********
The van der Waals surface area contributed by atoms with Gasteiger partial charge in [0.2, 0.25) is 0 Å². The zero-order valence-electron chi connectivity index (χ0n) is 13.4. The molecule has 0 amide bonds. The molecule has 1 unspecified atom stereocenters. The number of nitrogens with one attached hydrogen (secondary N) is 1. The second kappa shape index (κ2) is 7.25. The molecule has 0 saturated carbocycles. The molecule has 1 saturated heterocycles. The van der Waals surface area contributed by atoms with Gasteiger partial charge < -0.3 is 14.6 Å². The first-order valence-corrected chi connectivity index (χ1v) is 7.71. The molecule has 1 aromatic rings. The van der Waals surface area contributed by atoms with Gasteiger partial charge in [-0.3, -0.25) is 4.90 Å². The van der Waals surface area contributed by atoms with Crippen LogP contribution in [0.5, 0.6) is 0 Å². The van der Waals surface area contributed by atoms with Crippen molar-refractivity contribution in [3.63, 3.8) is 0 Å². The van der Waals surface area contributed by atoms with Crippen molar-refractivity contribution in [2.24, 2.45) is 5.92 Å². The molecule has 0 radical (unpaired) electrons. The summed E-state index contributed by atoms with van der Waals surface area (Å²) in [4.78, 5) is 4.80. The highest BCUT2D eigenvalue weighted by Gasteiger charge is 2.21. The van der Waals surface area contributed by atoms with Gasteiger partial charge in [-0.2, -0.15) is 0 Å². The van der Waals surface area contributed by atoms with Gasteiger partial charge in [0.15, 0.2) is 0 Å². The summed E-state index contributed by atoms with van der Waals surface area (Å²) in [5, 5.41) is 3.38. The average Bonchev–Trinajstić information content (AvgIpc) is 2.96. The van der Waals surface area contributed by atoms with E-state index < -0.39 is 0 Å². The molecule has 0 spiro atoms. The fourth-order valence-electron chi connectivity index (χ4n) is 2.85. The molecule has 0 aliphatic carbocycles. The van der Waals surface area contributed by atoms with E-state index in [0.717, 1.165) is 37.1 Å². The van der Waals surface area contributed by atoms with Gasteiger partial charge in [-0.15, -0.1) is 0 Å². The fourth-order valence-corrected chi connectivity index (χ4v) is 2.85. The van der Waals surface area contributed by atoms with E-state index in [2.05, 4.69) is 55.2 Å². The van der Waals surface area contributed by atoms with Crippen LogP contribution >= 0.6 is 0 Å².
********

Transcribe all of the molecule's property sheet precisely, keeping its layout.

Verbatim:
The van der Waals surface area contributed by atoms with Gasteiger partial charge in [0.2, 0.25) is 0 Å². The zero-order valence-electron chi connectivity index (χ0n) is 13.4. The molecule has 0 amide bonds. The molecule has 1 unspecified atom stereocenters. The number of nitrogens with one attached hydrogen (secondary N) is 1. The second kappa shape index (κ2) is 7.25. The molecule has 0 saturated carbocycles. The molecule has 1 saturated heterocycles. The van der Waals surface area contributed by atoms with Gasteiger partial charge < -0.3 is 14.6 Å². The first-order valence-corrected chi connectivity index (χ1v) is 7.71. The molecule has 1 aromatic rings. The van der Waals surface area contributed by atoms with Gasteiger partial charge in [-0.3, -0.25) is 4.90 Å². The van der Waals surface area contributed by atoms with Crippen LogP contribution in [0.5, 0.6) is 0 Å². The van der Waals surface area contributed by atoms with Crippen molar-refractivity contribution in [3.63, 3.8) is 0 Å². The van der Waals surface area contributed by atoms with Crippen molar-refractivity contribution in [2.24, 2.45) is 5.92 Å². The molecule has 0 radical (unpaired) electrons. The summed E-state index contributed by atoms with van der Waals surface area (Å²) in [4.78, 5) is 4.80. The highest BCUT2D eigenvalue weighted by Gasteiger charge is 2.21. The van der Waals surface area contributed by atoms with Gasteiger partial charge in [-0.2, -0.15) is 0 Å². The van der Waals surface area contributed by atoms with Gasteiger partial charge in [0.15, 0.2) is 0 Å². The summed E-state index contributed by atoms with van der Waals surface area (Å²) in [5, 5.41) is 3.38. The average Bonchev–Trinajstić information content (AvgIpc) is 2.96. The van der Waals surface area contributed by atoms with E-state index < -0.39 is 0 Å². The molecule has 0 spiro atoms. The fourth-order valence-electron chi connectivity index (χ4n) is 2.85. The molecule has 0 aliphatic carbocycles. The van der Waals surface area contributed by atoms with E-state index in [0.717, 1.165) is 37.1 Å². The van der Waals surface area contributed by atoms with Gasteiger partial charge in [-0.15, -0.1) is 0 Å². The fourth-order valence-corrected chi connectivity index (χ4v) is 2.85. The van der Waals surface area contributed by atoms with E-state index in [2.05, 4.69) is 55.2 Å². The van der Waals surface area contributed by atoms with Crippen LogP contribution >= 0.6 is 0 Å².